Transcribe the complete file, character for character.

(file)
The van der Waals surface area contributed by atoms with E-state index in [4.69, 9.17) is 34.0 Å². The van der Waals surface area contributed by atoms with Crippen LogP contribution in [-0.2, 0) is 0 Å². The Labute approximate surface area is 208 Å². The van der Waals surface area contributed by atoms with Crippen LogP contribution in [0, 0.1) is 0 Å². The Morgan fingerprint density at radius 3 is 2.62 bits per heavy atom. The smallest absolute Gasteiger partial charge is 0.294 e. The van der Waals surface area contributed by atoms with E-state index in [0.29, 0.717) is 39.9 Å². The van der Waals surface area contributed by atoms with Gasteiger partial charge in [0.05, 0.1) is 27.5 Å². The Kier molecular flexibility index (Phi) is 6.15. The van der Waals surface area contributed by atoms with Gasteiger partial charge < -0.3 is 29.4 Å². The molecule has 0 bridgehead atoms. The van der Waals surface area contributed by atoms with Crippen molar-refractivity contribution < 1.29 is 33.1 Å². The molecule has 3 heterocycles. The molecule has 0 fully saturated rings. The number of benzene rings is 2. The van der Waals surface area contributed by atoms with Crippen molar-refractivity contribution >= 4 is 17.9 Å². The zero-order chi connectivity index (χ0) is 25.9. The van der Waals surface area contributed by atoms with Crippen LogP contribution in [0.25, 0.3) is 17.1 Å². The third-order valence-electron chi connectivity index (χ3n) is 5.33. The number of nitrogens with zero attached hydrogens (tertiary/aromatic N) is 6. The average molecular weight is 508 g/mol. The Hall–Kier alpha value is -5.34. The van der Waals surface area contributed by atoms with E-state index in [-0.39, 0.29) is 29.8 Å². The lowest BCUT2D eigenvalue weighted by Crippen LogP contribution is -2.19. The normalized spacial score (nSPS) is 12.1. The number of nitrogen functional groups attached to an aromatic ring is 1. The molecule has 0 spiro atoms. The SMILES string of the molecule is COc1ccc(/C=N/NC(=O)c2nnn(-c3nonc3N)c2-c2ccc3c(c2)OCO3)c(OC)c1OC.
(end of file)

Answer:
The van der Waals surface area contributed by atoms with E-state index in [4.69, 9.17) is 34.0 Å². The van der Waals surface area contributed by atoms with Crippen LogP contribution in [-0.2, 0) is 0 Å². The Labute approximate surface area is 208 Å². The van der Waals surface area contributed by atoms with Crippen LogP contribution in [0, 0.1) is 0 Å². The Morgan fingerprint density at radius 3 is 2.62 bits per heavy atom. The smallest absolute Gasteiger partial charge is 0.294 e. The van der Waals surface area contributed by atoms with E-state index in [0.29, 0.717) is 39.9 Å². The van der Waals surface area contributed by atoms with Gasteiger partial charge in [0.05, 0.1) is 27.5 Å². The Kier molecular flexibility index (Phi) is 6.15. The van der Waals surface area contributed by atoms with Gasteiger partial charge < -0.3 is 29.4 Å². The molecule has 0 bridgehead atoms. The van der Waals surface area contributed by atoms with Crippen molar-refractivity contribution < 1.29 is 33.1 Å². The molecule has 3 heterocycles. The molecule has 0 fully saturated rings. The number of benzene rings is 2. The van der Waals surface area contributed by atoms with Crippen molar-refractivity contribution >= 4 is 17.9 Å². The zero-order chi connectivity index (χ0) is 25.9. The van der Waals surface area contributed by atoms with Crippen LogP contribution in [0.25, 0.3) is 17.1 Å². The third-order valence-electron chi connectivity index (χ3n) is 5.33. The number of nitrogens with zero attached hydrogens (tertiary/aromatic N) is 6. The average molecular weight is 508 g/mol. The Hall–Kier alpha value is -5.34. The van der Waals surface area contributed by atoms with E-state index in [-0.39, 0.29) is 29.8 Å². The lowest BCUT2D eigenvalue weighted by Crippen LogP contribution is -2.19. The normalized spacial score (nSPS) is 12.1. The number of nitrogen functional groups attached to an aromatic ring is 1. The molecule has 0 spiro atoms. The SMILES string of the molecule is COc1ccc(/C=N/NC(=O)c2nnn(-c3nonc3N)c2-c2ccc3c(c2)OCO3)c(OC)c1OC.